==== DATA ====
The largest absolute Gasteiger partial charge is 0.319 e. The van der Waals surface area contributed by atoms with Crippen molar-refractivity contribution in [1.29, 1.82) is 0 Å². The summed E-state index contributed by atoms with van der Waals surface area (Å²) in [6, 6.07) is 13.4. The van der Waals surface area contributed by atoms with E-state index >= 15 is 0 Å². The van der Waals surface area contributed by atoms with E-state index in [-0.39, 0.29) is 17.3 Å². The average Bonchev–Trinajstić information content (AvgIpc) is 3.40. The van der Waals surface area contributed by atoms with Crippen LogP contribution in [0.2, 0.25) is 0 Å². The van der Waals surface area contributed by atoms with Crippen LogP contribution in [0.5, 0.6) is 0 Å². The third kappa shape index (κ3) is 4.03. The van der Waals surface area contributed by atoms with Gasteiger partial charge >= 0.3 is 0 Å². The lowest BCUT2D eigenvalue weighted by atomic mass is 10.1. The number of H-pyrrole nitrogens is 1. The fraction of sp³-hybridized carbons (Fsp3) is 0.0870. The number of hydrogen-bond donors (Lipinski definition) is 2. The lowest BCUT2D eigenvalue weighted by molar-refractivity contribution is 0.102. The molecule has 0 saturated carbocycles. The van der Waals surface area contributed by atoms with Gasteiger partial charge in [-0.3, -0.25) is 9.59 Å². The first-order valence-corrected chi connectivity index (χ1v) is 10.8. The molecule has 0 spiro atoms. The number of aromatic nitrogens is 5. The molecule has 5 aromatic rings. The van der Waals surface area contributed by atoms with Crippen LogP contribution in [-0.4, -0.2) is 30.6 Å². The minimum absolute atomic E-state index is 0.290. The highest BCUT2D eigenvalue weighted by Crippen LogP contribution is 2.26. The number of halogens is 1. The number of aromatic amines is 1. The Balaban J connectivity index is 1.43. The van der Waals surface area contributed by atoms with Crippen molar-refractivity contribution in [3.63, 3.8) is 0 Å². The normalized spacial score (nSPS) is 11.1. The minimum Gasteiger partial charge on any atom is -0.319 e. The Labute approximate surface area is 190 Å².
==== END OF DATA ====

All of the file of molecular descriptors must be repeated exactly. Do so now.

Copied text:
The largest absolute Gasteiger partial charge is 0.319 e. The van der Waals surface area contributed by atoms with Crippen molar-refractivity contribution in [1.29, 1.82) is 0 Å². The summed E-state index contributed by atoms with van der Waals surface area (Å²) in [6, 6.07) is 13.4. The van der Waals surface area contributed by atoms with E-state index >= 15 is 0 Å². The van der Waals surface area contributed by atoms with E-state index in [-0.39, 0.29) is 17.3 Å². The average Bonchev–Trinajstić information content (AvgIpc) is 3.40. The van der Waals surface area contributed by atoms with Crippen LogP contribution in [0.2, 0.25) is 0 Å². The van der Waals surface area contributed by atoms with Crippen LogP contribution in [0.5, 0.6) is 0 Å². The third kappa shape index (κ3) is 4.03. The van der Waals surface area contributed by atoms with Gasteiger partial charge >= 0.3 is 0 Å². The lowest BCUT2D eigenvalue weighted by atomic mass is 10.1. The number of H-pyrrole nitrogens is 1. The fraction of sp³-hybridized carbons (Fsp3) is 0.0870. The number of hydrogen-bond donors (Lipinski definition) is 2. The lowest BCUT2D eigenvalue weighted by molar-refractivity contribution is 0.102. The molecule has 0 saturated carbocycles. The van der Waals surface area contributed by atoms with Gasteiger partial charge in [-0.3, -0.25) is 9.59 Å². The first-order valence-corrected chi connectivity index (χ1v) is 10.8. The molecule has 0 spiro atoms. The number of aromatic nitrogens is 5. The molecule has 5 aromatic rings. The van der Waals surface area contributed by atoms with Crippen LogP contribution in [-0.4, -0.2) is 30.6 Å². The minimum absolute atomic E-state index is 0.290. The highest BCUT2D eigenvalue weighted by Crippen LogP contribution is 2.26. The number of halogens is 1. The number of aromatic amines is 1. The Balaban J connectivity index is 1.43. The van der Waals surface area contributed by atoms with Crippen molar-refractivity contribution in [3.63, 3.8) is 0 Å². The normalized spacial score (nSPS) is 11.1. The minimum Gasteiger partial charge on any atom is -0.319 e. The Labute approximate surface area is 190 Å².